As the world hunts for the next great oil boom it is looking not to Saudi Arabia, but to Canada.
The province of Alberta in the country's west is sitting on the world's second largest oil reserves. Its vast fields cover 149,000 square kilometres, an area larger than England, and experts estimate it holds 1.7 trillion barrels of oil. A mere sliver, 10 per cent, is recoverable at today's oil prices, but that is enough to make Canada's viable supply second only to that of Saudi Arabia.
And with the gold, of course, comes the rush. Oil seekers arrive by the thousands to claim their fortune in Alberta's Fort McMurray, which has become a feverish boomtown.
"This is where the money is," said 52-year-old Eric Fraser, a fast-talking pipefitter from Halifax, Nova Scotia. He moved to Fort McMurray, the regional hub for the industry, four months ago to work at the oil giant Suncor Energy Inc. He earns around £49,000 a year, typical in the area.
"It's so busy here I could quit my job tomorrow, drive down the road, and in 10 minutes get another job," he says. Even the Duke of Edinburgh wanted to see if the oil sands were real, and on his last Canadian visit in May he requested a private helicopter to fly over the other-worldly plants at Suncor Energy, Syncrude Canada, and Shell Canada, three of the largest oil sand outfits.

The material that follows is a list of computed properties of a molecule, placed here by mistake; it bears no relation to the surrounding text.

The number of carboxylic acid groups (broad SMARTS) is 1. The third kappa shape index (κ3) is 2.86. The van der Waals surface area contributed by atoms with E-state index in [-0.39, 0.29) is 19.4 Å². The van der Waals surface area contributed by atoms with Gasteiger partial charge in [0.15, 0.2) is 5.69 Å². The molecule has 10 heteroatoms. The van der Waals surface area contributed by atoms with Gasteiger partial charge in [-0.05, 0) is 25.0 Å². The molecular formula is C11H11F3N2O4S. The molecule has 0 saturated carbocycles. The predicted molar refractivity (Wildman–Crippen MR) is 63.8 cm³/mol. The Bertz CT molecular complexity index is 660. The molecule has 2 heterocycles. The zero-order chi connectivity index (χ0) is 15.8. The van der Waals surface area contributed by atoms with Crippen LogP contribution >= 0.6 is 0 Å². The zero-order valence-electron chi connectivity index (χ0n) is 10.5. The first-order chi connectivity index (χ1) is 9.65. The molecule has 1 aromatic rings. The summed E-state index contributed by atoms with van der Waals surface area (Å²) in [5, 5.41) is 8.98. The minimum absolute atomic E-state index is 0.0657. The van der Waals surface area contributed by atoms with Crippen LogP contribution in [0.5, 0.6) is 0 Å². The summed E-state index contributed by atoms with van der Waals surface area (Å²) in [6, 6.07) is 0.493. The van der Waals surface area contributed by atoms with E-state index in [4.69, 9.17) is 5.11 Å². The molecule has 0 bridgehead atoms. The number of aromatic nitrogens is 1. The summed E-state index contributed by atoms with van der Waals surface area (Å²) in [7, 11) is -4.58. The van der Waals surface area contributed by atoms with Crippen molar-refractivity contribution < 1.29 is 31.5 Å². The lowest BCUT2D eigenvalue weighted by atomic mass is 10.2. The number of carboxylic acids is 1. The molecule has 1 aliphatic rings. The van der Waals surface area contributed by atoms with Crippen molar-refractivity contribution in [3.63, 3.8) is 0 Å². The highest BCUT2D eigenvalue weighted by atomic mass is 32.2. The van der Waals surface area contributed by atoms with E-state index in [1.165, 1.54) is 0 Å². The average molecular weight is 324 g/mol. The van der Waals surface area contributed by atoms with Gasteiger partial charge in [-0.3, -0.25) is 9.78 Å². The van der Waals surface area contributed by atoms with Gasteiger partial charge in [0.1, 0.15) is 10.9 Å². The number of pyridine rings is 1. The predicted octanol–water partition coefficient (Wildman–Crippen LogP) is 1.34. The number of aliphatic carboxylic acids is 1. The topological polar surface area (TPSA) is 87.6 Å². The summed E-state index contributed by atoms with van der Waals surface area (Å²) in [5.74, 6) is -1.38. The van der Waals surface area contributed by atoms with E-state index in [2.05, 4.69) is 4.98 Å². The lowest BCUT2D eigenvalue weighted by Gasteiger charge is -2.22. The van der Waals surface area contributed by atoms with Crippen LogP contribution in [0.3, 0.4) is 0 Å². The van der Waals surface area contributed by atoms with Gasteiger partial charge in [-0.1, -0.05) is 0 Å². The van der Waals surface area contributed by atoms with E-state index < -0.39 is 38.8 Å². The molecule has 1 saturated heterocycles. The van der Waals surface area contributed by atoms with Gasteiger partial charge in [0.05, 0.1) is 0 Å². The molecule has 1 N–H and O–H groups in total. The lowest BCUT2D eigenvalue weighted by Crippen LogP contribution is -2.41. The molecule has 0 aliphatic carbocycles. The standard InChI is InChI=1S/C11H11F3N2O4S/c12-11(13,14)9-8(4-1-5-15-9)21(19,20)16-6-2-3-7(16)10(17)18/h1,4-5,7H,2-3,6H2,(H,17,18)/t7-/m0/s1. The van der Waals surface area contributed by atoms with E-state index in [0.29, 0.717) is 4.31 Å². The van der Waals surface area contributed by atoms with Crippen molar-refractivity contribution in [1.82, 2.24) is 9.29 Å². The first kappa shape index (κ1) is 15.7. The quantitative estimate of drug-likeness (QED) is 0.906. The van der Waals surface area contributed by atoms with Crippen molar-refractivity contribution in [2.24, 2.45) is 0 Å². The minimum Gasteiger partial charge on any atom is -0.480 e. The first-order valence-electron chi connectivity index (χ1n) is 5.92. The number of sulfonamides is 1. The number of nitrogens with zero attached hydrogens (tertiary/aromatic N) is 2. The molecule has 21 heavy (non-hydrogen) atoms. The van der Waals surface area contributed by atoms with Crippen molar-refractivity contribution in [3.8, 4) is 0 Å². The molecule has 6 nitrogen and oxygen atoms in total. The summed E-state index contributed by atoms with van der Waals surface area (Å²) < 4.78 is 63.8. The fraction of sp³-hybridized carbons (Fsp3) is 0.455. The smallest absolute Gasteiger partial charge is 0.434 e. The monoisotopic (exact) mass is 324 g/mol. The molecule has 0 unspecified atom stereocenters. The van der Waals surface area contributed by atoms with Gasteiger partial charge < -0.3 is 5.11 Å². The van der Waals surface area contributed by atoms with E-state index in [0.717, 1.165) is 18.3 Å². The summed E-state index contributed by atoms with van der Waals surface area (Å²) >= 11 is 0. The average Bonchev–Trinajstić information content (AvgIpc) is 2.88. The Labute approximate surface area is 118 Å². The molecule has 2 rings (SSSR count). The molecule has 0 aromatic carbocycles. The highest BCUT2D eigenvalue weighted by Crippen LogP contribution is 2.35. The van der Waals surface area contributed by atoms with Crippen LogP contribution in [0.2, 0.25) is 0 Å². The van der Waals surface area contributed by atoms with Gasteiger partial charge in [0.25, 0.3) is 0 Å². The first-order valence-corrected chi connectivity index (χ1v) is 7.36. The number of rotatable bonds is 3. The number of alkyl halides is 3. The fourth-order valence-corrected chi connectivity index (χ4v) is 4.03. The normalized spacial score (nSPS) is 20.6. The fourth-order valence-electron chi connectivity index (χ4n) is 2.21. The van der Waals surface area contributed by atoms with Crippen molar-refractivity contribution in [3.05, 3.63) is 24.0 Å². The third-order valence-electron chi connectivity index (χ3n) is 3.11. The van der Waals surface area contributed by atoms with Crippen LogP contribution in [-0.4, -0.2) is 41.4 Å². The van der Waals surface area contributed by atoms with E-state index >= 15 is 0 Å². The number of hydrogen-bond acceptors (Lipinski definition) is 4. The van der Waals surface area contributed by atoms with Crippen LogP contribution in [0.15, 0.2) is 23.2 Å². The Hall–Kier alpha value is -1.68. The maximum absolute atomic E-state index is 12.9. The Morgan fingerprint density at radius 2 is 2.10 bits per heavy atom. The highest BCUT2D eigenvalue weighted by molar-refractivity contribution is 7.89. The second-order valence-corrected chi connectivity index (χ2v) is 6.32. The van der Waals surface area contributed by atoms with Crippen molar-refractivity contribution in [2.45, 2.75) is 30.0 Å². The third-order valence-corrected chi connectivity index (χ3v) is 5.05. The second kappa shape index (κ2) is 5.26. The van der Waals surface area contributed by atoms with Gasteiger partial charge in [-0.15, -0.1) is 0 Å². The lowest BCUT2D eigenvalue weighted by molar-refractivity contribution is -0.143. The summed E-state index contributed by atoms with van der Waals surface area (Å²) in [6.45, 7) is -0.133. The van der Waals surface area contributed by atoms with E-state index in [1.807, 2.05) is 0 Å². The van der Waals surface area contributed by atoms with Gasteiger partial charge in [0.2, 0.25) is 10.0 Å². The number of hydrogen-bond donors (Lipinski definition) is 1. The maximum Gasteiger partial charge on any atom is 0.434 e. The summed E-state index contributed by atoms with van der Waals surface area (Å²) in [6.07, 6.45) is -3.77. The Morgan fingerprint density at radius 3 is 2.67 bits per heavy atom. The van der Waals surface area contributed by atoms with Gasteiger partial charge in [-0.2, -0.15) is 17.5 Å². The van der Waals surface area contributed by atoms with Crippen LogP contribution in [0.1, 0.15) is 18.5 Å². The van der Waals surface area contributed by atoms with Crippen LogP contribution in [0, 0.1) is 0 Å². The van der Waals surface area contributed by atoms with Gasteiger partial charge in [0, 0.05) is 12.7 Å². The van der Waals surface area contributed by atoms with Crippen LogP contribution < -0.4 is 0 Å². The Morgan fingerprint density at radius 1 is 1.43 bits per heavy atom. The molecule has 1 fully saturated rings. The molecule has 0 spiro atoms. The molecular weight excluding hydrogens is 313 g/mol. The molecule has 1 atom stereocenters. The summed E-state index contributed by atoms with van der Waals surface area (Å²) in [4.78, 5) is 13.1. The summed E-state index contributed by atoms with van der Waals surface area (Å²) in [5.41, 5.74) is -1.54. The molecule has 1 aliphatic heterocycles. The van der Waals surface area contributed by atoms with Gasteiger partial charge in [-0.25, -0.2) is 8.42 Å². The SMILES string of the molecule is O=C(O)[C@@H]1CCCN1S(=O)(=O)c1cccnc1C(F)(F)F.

The sands' open-pit mines could be cut from a science fiction movie. Craters 100 metres deep have been gouged into the boreal forest to create a barren moonscape, where spidery draglines furiously haul chunks of tar sands, and huge 400-ton Caterpillar 797 trucks, the largest in the world, rumble the earth with tires larger than a double-decker bus.
Giant smoke-stacks billow steam, sulphur dioxide, nitrous oxide, and carbon dioxide, and are lit up at night to allow around-the-clock work. Bison roam nearby on reclaimed land, while cannons are fired over tailings ponds to frighten off migratory birds that might land in the toxic pools of sludge.
These oil sand operations produce around one million barrels a day, projected to reach three million by 2015, and six million by 2030, according to the Canadian Association of Petroleum Producers. Investors are licking their chops. Canada's sticky oil sands - or "tar sands" - are suddenly very profitable, with production costs around $13-$15 a barrel. Royal Dutch Shell, ExxonMobil, ChevronTexaco, and TotalFina - four of the world's five largest oil companies - have already invested millions in the area. China has invested in two start-ups and signed a deal with Enbridge Pipelines, a Calgary-based firm that has proposed a £1.95bn mega pipeline to the Pacific coast for export to US as well as Asia-Pacific markets, primarily China.